April 19th, 20th & 21st 1863

Remained in Richmond.

April 22nd 1863

Went to Petersburg. Run all over the city attending to business - thought we would get to leave for Farmsville yet this evening but could not get through with business.

April 23rd 1863

Left for Farmsville this evening at 5 o'clock. Arrived at 11 ½ o'clock - distance 75 miles.

April 24th 1863

Farmsville a right nice little place. Left for Petersburg at 9 o'clock. Arrived in Petersburg at 4 next morning.

April 25th 1863

Left Petersburg for Richmond at 4 o'clock. Richmond at 6 o'clock.

April 26th 1863 - Sunday

Saw the gun boat "Patrick Henry" this morning. Intended going to Drewrys Bluff but no boat down today.

April 27th 1863

Remained in Richmond.

April 28th 1863

Left for camp this morning. Camp at 2 o'clock.

April 29th 1863

Heavy cannonading this morning in direction of Fredericksburg. Orders to remain in camp & ready to march at a moments notice. Boys now ready to leave. Regt. Formed at 11 o'clock. Left camp at 12 o'clock. I did not go with them. Report came that fighting right hard. Wagons left at dusk.

April 30th 1863

I left camp with JNS. BOWMAN. Walked to Hamilton Crossing. Cannonading some little all day. No Infantry fighting.

May 1st 1863

Wagons were ordered to Guinea Station - are now here. No fighting today that I heard of. Troops moved up the river.

May 2nd 1863

Hear some cannonading this morning. Pretty hard fighting.

May 3rd 1863 - Sunday

Last night at 11 o'clock we were wakened up and ordered to hitch up in a hurry, that the Yankees were coming. Left at 12 - went about 2 miles and halted. This morning cannonading commenced with day light - very heavy. Are now at Guinea Station again. Routed Yankees on our extreme left, but report says they are getting the advantage of us at Fredericksburg. Now 6 o'clock - fight still going on, so report says. Wind being against us, we hear no artillery. GEN JACKSON reported wounded in left shoulder. BRIG. GEN. PAXTON 1st Brigade killed. Several of our skirmishers wounded. CAPT. KIBLER wounded yesterday and died this morning. Several of the boys wounded today, but not seriously.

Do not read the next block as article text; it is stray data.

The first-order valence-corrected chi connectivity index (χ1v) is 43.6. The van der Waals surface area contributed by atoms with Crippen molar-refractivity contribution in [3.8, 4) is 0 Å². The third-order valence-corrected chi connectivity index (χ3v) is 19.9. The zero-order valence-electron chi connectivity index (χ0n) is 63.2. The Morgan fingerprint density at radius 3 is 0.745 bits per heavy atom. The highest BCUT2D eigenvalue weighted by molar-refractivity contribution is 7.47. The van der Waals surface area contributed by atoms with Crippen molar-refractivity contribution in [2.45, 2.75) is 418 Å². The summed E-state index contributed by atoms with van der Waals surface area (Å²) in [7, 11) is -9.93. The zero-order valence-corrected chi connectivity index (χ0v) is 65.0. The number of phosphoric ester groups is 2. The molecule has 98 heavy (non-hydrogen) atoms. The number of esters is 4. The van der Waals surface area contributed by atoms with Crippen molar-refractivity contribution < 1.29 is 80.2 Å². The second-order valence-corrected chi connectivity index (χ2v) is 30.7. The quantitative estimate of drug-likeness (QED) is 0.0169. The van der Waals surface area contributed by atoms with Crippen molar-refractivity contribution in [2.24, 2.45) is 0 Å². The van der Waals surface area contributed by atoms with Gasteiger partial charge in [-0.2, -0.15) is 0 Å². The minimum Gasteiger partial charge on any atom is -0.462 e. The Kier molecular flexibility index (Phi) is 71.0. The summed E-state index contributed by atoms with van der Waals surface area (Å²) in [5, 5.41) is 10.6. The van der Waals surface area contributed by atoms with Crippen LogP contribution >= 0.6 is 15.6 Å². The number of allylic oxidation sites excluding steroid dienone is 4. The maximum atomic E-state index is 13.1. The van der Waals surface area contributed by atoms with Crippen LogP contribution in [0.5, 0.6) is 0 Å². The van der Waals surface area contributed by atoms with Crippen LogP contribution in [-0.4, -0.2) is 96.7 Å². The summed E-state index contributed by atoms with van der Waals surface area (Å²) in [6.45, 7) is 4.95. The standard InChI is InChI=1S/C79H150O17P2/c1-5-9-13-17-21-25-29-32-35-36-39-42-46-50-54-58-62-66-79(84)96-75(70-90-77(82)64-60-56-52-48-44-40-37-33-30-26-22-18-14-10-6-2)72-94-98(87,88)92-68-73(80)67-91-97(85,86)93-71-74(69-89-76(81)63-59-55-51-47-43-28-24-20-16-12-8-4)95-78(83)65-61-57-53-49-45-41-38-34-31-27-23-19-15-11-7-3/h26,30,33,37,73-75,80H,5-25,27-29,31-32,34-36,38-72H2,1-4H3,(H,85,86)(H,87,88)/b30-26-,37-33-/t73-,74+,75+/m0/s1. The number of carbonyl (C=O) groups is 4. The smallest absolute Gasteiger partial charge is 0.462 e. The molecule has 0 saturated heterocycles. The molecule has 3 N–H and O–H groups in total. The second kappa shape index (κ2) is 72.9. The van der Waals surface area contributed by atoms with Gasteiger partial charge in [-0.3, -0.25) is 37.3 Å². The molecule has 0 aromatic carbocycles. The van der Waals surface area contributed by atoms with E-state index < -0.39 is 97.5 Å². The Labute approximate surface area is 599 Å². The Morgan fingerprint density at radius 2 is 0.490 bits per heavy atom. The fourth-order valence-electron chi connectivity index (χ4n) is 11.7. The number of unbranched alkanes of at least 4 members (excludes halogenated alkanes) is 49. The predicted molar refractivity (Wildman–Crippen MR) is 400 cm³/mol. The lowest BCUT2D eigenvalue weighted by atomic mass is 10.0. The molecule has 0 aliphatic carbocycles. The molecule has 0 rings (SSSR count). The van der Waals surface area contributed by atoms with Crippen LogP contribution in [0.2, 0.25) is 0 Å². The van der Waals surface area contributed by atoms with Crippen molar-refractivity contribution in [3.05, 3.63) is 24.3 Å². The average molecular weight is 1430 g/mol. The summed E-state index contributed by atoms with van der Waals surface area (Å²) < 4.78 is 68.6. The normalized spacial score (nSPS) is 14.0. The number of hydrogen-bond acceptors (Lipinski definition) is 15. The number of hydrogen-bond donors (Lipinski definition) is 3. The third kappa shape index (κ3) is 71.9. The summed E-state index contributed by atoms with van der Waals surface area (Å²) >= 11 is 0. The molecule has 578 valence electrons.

May 4th 1863

JIM KIBLER wounded seriously. Some fifteen of our Company wounded. Our Brigade was in hottest of the fight and sustained heavy loss. COL. WALKER & MAJ. STOVER killed. COL. WARNER wounded. MAJ. STOVER shot 3 times before he gave up. LUTHER ANDERSON lost an arm.

May 5th 1863

Heavy rain today. All the wagons were drawn up together at the station fearing an attack from Yankee Cavalry. All the men with the wagons were armed to resist it - but had nothing to do. Prisoners coming in by the thousands.

May 6th 1863

Heavy cannonading reported this morning, but I did not hear it. Train came through from Richmond today again. Railroad fixed. Some of GEN. WISE's men came up from Richmond on train this evening.

May 7th, 8th & 9th 1863

During these days wagons went to Chancellorsville & I went to Regt. at United States Ford.

May 10th 1863

Nothing of much importance. Yankees came over with flag of truce - to bring blankets & provisions & medical stores over for their wounded - Granted.

May 11th 1863

Wrote letter to Kate and one to brother John. Went fishing and caught several eels & 1 large turtle & 3 ladies terrapins.

May 12th, 13th & 14th 1863

Nothing of importance. I am acting orderly now.

May 15th 1863

Orders this morning to remain in camp & be ready for a march at a moments warning. GEN. JACKSON died several days ago.

May 16th 1863

Not left camp yet and doubt whether we will shortly. This is camp near United States Ford.

May 17th & 18th 1863

Nothing worthy of note.

May 19th 1863

At 4 ½ o'clock went out to drill. While drilling, orders came to stop and cook rations. Now night and orders to move in 2 hours.

May 20th 1863

Last night marched about 4 miles. Today we marched pretty hard. 6 o'clock are now in camp with 1st & 4th Brigades about 2 miles from Hamilton Crossing. Completely used up.

May 21st 1863

Remained quietly in camp today.

May 22nd 1863 - Friday

Cleaned & fixed up camp today. Very tired.

May 23rd 1863

Company inspection this morning.

May 24th 1863

Nothing done.

May 25th & 26th 1863

Nothing of Importance

May 27th 1863

General review this evening by GEN. LEE of our Division. Grand sight. EDWARD JOHNSON our Major General now. COLSTON Brigadier.

May 28th 1863